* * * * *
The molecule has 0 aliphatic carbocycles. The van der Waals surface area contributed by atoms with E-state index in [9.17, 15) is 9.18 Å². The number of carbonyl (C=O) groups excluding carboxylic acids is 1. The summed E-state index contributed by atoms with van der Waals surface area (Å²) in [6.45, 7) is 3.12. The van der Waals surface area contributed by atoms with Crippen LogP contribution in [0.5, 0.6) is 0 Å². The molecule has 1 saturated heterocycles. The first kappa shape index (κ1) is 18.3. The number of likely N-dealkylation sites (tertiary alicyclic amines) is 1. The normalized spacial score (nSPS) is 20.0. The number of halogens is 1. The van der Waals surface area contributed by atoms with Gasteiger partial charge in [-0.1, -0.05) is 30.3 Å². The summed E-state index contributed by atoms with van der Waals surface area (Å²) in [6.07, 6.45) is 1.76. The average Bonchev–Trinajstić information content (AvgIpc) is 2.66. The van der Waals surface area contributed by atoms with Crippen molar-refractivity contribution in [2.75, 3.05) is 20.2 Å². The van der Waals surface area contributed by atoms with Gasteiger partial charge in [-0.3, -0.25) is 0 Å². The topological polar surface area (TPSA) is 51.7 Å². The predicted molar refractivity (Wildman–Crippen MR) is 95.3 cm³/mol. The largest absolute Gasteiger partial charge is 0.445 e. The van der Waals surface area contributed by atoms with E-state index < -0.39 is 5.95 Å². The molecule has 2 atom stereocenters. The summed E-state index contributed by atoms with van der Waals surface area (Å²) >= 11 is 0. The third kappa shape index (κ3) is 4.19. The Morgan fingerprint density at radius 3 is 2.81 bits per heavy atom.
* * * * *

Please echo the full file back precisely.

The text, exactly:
The molecule has 0 aliphatic carbocycles. The van der Waals surface area contributed by atoms with E-state index in [9.17, 15) is 9.18 Å². The number of carbonyl (C=O) groups excluding carboxylic acids is 1. The summed E-state index contributed by atoms with van der Waals surface area (Å²) in [6.45, 7) is 3.12. The van der Waals surface area contributed by atoms with Crippen LogP contribution in [0.5, 0.6) is 0 Å². The molecule has 1 saturated heterocycles. The first kappa shape index (κ1) is 18.3. The number of likely N-dealkylation sites (tertiary alicyclic amines) is 1. The normalized spacial score (nSPS) is 20.0. The number of halogens is 1. The van der Waals surface area contributed by atoms with Gasteiger partial charge in [-0.1, -0.05) is 30.3 Å². The summed E-state index contributed by atoms with van der Waals surface area (Å²) in [6.07, 6.45) is 1.76. The average Bonchev–Trinajstić information content (AvgIpc) is 2.66. The van der Waals surface area contributed by atoms with Crippen molar-refractivity contribution in [2.75, 3.05) is 20.2 Å². The van der Waals surface area contributed by atoms with Gasteiger partial charge in [-0.3, -0.25) is 0 Å². The topological polar surface area (TPSA) is 51.7 Å². The predicted molar refractivity (Wildman–Crippen MR) is 95.3 cm³/mol. The largest absolute Gasteiger partial charge is 0.445 e. The van der Waals surface area contributed by atoms with E-state index < -0.39 is 5.95 Å². The molecule has 2 atom stereocenters. The summed E-state index contributed by atoms with van der Waals surface area (Å²) >= 11 is 0. The third kappa shape index (κ3) is 4.19. The Morgan fingerprint density at radius 3 is 2.81 bits per heavy atom.